Today it’s a new month: February. All the fellows changed rotations again today. Today I moved back above the diaphragm, from obsessing over often blurry ultrasound images of tiny fetuses to a different kind of blurry images of breasts. I spent the day on reporting, and got through a good chunk of screening and diagnostic breast MRI, and a whole bunch of screening mammograms. The month-long rotations that my fellowships are divided up into have positives – you get really fast and focussed at the subspecialty area you’re working in all day every day all week every week – and negatives – it’s been months since I reported anything above the diaphragm, will I remember what to do? Thankfully it’s now my fourth rotation in breast, 2 during my training and my 2nd in fellowship. I had already written succinct template reports into my voice dictation software profile. The day went very smoothly and the only hiccups were the usual things beyond anybody’s control, and they weren’t at all stressful.
My main challenge today was walking. After yesterday’s dog sledding and four-hour drive back to Toronto my thighs were cramping, my legs weak and I was hobbling around like an old man. After work tonight we had a make-up class for our Learn To Skate course, so I strapped on my skates, my feet throbbed wrapped in hard plastic and I spent an hour slipping around wildly flailing my arms as we went through drill after drill trying to get confidence and balance back. I wasn’t bending my knees enough today. I got there in the end. Kim, the crazy instructor, even awarded us with ice-cold medals. I’m not sure what event they were left over from but it was nice to receive a medal for having survived her classes. Even if I fell over twice tonight.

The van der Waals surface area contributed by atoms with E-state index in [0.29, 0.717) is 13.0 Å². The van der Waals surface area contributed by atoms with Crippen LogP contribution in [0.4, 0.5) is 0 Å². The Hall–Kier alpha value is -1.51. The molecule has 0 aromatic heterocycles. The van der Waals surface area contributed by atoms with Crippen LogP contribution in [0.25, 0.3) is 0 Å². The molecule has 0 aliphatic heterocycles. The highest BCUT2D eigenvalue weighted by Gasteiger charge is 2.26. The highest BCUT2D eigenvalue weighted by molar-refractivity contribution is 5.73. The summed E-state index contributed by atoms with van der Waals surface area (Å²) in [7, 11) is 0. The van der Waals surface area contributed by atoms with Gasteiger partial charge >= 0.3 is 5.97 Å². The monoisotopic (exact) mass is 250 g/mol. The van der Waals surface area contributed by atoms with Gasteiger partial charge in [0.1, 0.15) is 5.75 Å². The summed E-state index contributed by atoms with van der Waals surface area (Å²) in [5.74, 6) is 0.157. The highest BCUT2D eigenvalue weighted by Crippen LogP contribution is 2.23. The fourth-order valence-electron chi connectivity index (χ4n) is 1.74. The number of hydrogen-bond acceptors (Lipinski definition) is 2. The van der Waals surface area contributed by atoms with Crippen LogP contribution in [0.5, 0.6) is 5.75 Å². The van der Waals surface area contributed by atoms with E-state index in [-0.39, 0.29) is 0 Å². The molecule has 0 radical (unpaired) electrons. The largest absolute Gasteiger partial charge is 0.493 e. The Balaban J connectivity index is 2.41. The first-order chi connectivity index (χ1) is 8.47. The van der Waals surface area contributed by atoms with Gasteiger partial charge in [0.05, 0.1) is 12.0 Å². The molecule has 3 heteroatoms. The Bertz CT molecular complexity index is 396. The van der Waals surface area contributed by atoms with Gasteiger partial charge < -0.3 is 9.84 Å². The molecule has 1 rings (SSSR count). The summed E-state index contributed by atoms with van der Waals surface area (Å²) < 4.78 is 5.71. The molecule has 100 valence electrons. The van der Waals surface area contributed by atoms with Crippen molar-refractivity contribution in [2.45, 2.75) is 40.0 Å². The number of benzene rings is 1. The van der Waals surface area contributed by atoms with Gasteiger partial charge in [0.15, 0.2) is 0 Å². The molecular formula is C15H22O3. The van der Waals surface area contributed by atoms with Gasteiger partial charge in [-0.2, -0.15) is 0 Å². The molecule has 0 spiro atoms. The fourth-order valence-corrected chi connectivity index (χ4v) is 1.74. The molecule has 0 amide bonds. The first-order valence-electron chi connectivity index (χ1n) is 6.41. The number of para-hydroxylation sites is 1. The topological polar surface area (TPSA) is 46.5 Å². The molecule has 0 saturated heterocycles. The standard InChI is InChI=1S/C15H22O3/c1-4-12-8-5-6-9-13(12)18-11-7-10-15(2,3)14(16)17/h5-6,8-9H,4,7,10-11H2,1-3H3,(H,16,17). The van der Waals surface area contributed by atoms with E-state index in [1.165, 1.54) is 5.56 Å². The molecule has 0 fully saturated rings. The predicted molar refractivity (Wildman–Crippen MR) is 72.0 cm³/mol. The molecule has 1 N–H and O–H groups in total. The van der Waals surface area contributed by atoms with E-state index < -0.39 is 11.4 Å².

On the way home we stopped at the Indian buffet at the top of Church St. I need to re-frame the advertised “All-You-Can-Eat” into “Choose-What-You-Want”. With the former I take it as a challenge and end up unable to breath because of a food baby. I really shouldn’t have had that second plate tonight. Daniel just sat and laughed at my misery.
Apart from not being able to see family and friends I’m really not missing home right now. The WA State Government is wasting my tax dollars (A$20 million I think is the reported cost) on culling sharks (what an expensive intervention for a questionable outcome), something that has made the news on the radio as we drove through Muskoka on Saturday. Our Federal and State governments are still oppressing people like me through their inaction towards or opposition of basic social equality. This Irish drag queen describes quite clearly what it’s like for a gay person to live in Australia (even though her experience is of Ireland):
Daniel is always tactile and affectionate, wherever we are. Back home in Perth I would actually punch him in the ribs to push him off me in public because I felt uncomfortable because you never know who is watching. I don’t like getting yelled at from passing cars or teenagers going down the opposite escalator. Like Orwell’s thought crimes, living in Perth is living in a society where self-censorship becomes second nature and you don’t actually stop to question, why? I haven’t worried about holding hands while walking down the street or a quick peck on the cheek, or lips even, after work if we meet at the subway station. Nobody sniggers here, nobody points on the bus, nobody yells out, “FAGGOT!”. Maybe it’s because we’re living downtown, or because it’s so bloody cold and everybody is wrapped up in their down jackets and we all look the same. Whatever the reason, I’m not missing my home town in the slightest right now. I love my job, I love the travelling we’ve been doing: my life right now is pretty damned good.